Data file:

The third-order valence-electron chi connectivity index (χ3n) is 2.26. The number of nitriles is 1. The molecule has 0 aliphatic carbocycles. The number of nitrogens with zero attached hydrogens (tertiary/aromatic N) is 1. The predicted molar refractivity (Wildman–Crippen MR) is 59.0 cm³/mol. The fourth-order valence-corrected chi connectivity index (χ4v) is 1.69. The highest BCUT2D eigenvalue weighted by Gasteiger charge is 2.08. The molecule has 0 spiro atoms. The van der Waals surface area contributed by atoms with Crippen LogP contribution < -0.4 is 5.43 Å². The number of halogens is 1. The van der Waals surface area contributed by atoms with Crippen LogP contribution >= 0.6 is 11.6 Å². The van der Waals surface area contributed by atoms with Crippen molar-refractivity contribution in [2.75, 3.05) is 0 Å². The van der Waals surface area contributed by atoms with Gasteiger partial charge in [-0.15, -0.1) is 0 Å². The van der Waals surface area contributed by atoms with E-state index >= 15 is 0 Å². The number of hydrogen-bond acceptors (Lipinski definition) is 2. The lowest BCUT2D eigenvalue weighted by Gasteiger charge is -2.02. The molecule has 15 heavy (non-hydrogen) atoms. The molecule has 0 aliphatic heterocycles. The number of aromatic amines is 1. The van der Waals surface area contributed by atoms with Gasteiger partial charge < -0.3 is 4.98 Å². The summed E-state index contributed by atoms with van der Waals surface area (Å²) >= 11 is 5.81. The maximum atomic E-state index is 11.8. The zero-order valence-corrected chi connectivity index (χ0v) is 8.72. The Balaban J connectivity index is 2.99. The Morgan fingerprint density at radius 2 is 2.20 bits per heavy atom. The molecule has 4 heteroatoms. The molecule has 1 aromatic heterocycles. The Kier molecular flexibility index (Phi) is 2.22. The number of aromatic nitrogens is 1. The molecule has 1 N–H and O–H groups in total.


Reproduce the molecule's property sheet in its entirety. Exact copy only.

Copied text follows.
The third-order valence-electron chi connectivity index (χ3n) is 2.26. The number of nitriles is 1. The molecule has 0 aliphatic carbocycles. The number of nitrogens with zero attached hydrogens (tertiary/aromatic N) is 1. The predicted molar refractivity (Wildman–Crippen MR) is 59.0 cm³/mol. The fourth-order valence-corrected chi connectivity index (χ4v) is 1.69. The highest BCUT2D eigenvalue weighted by Gasteiger charge is 2.08. The molecule has 0 spiro atoms. The van der Waals surface area contributed by atoms with Crippen LogP contribution < -0.4 is 5.43 Å². The number of halogens is 1. The van der Waals surface area contributed by atoms with Crippen LogP contribution >= 0.6 is 11.6 Å². The van der Waals surface area contributed by atoms with Crippen molar-refractivity contribution in [2.75, 3.05) is 0 Å². The van der Waals surface area contributed by atoms with Gasteiger partial charge in [-0.15, -0.1) is 0 Å². The van der Waals surface area contributed by atoms with E-state index >= 15 is 0 Å². The number of hydrogen-bond acceptors (Lipinski definition) is 2. The lowest BCUT2D eigenvalue weighted by Gasteiger charge is -2.02. The molecule has 15 heavy (non-hydrogen) atoms. The molecule has 0 aliphatic heterocycles. The number of aromatic amines is 1. The van der Waals surface area contributed by atoms with Gasteiger partial charge < -0.3 is 4.98 Å². The summed E-state index contributed by atoms with van der Waals surface area (Å²) >= 11 is 5.81. The maximum atomic E-state index is 11.8. The zero-order valence-corrected chi connectivity index (χ0v) is 8.72. The Balaban J connectivity index is 2.99. The Morgan fingerprint density at radius 2 is 2.20 bits per heavy atom. The molecule has 4 heteroatoms. The molecule has 1 aromatic heterocycles. The Kier molecular flexibility index (Phi) is 2.22. The number of aromatic nitrogens is 1. The molecule has 1 N–H and O–H groups in total.